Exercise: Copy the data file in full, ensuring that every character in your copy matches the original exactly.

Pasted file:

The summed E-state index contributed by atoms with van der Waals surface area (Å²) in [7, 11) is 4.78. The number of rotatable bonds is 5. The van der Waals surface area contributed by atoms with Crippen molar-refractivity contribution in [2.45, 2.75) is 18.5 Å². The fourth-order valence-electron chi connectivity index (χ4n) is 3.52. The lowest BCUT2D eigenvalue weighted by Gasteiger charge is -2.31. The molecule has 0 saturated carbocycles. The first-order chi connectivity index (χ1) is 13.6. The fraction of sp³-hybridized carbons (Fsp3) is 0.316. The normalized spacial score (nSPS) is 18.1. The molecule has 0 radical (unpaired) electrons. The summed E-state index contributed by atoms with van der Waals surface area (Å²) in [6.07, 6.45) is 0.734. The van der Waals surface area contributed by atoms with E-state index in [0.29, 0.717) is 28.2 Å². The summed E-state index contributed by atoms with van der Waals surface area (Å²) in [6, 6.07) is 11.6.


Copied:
The summed E-state index contributed by atoms with van der Waals surface area (Å²) in [7, 11) is 4.78. The number of rotatable bonds is 5. The van der Waals surface area contributed by atoms with Crippen molar-refractivity contribution in [2.45, 2.75) is 18.5 Å². The fourth-order valence-electron chi connectivity index (χ4n) is 3.52. The lowest BCUT2D eigenvalue weighted by Gasteiger charge is -2.31. The molecule has 0 saturated carbocycles. The first-order chi connectivity index (χ1) is 13.6. The fraction of sp³-hybridized carbons (Fsp3) is 0.316. The normalized spacial score (nSPS) is 18.1. The molecule has 0 radical (unpaired) electrons. The summed E-state index contributed by atoms with van der Waals surface area (Å²) in [6.07, 6.45) is 0.734. The van der Waals surface area contributed by atoms with E-state index in [0.29, 0.717) is 28.2 Å². The summed E-state index contributed by atoms with van der Waals surface area (Å²) in [6, 6.07) is 11.6.